Ear Center: Tinnitus
Tinnitus is ringing of the ears. Patients describe tinnitus as ringing, buzzing, motor-like sounds, night insect noises, etc. Tinnitus is very common, especially the high pitched variety that is often heard at night in a quiet environment. Tinnitus may be heard in one or both ears or may sound as if it is simply located inside one's head. It may be constant or pulsatile, low or high pitched, and may fluctuate in loudness during the day or night. Tinnitus may be subjective (only the person himself can hear the sound(s)), or it may be objective (another person may be able to hear the sound(s) by listening to the ear canal.
Tinnitus has many causes. Subjective tinnitus is most often caused by hearing loss. The frequency that is perceived is often they same frequency as the hearing loss. The most common form of tinnitus is the bilateral, high pitched, non-pulsatile form that is heard at night. Generally, tinnitus becomes louder as hearing loss increases. This type of tinnitus is often a nuisance rather than a problem. Most patients adapt over time, use various masking techniques, and learn to live with their tinnitus.
Some tinnitus can become very loud and cause trouble concentrating, falling asleep, or remaining asleep.
Causes of tinnitus, include by are not limited, to:
- Hearing loss, either progressive or sudden
- Noise and acoustic trauma
- Ear disease such as middle ear fluid, infection, cholesteatoma, middle ear tumors, perilymph fistulas, etc.
- Meniere's disease (endolymphatic hydrops) & autoimmune inner ear disease
- Tumors of the hearing or balance nerves (acoustic neuromas, etc.)
- Wax impactions (cerumen) of the ear canals
- Vascular conditions (dural venous malformations, arterial-venous malformations, fibromuscular dysplasia, etc)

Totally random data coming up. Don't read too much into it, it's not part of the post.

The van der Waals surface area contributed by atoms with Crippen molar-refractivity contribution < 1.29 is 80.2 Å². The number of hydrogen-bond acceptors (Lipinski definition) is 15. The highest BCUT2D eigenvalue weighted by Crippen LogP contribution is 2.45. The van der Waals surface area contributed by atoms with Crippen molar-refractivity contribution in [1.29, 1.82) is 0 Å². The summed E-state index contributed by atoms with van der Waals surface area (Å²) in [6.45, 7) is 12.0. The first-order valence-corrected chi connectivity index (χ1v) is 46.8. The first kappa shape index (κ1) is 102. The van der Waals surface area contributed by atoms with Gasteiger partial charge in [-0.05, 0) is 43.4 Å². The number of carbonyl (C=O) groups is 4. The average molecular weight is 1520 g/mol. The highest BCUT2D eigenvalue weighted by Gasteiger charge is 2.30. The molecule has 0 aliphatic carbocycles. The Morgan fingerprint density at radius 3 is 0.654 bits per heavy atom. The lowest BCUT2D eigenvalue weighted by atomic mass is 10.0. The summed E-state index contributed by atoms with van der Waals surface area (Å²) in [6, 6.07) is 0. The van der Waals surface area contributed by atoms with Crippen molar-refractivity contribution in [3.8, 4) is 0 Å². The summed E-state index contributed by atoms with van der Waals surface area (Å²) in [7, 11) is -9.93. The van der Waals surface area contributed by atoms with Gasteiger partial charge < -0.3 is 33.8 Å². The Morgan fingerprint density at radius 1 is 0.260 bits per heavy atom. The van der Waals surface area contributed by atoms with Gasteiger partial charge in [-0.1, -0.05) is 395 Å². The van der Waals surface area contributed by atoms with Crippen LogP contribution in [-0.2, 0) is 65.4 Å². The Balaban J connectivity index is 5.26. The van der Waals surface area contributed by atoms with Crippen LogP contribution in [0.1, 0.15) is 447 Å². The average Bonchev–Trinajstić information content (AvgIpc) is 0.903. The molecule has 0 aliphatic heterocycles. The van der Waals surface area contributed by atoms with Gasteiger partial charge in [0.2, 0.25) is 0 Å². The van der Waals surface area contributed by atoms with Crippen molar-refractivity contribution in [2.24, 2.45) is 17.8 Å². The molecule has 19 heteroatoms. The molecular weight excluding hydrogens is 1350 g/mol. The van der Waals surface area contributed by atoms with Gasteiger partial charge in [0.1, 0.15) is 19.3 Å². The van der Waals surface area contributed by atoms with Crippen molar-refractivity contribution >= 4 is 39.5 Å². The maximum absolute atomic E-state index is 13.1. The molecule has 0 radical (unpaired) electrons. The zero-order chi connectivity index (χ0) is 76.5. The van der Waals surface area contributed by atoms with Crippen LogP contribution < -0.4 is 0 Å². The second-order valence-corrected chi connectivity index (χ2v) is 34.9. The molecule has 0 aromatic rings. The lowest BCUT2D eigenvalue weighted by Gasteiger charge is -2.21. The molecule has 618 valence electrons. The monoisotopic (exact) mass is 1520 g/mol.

- Benign intracranial hypertension
- Medication side effects, especially ototoxic medications, high dose aspirin, and some water pills (diuretics)
- Caffeine (coffee, chocolate, soft drinks, etc.)
- Psychiatric conditions (depression, obsessive compulsive disorder, etc)
There are no blood tests to diagnose tinnitus. Tinnitus is evaluated by a careful history and physical examination, including amplified listening to each ear canal. Diagnostic testing includes: hearing testing, acoustic reflex testing, acoustic reflex decay testing, and auditory brainstem response testing. Imaging for tinnitus may include magnetic resonance imaging with and without contrast (MRI), magnetic resonance angiography/venography (MRA and MRV), computerized tomography angiography (CTA), and carotid angiography.
Tinnitus treatment includes
- Masking devices
- Avoidance of caffeine and medications that may cause tinnitus
- Treatment of primary ear disease (wax removal, fluid, infection, Meniere's disease)
- Noise protection
- Removal of tumors & treatment of vascular anomalies
- Treatment of underlying psychiatric conditions
- Biofeedback, central adaptation/habituation therapy (Neuromonics Treatment Device)
For tinnitus training and therapy, we work in conjunction with the University of North Carolina-Greensboro (UNC-G), UNC-G Speech and Hearing Center.
- The UNC-G phone number is: (336) 334-5939
- Click here for information concerning the UNC-G Department of Communication & Speech Sciences.
- Click here for information concerning the UNCG Tinnitus and Sound Sensitivity Clinic
If you are experiencing tinnitus in one or both ears, we recommend that you seek a thorough medical evaluation. Please call us at (336) 273-9932 if you would like to schedule an appointment.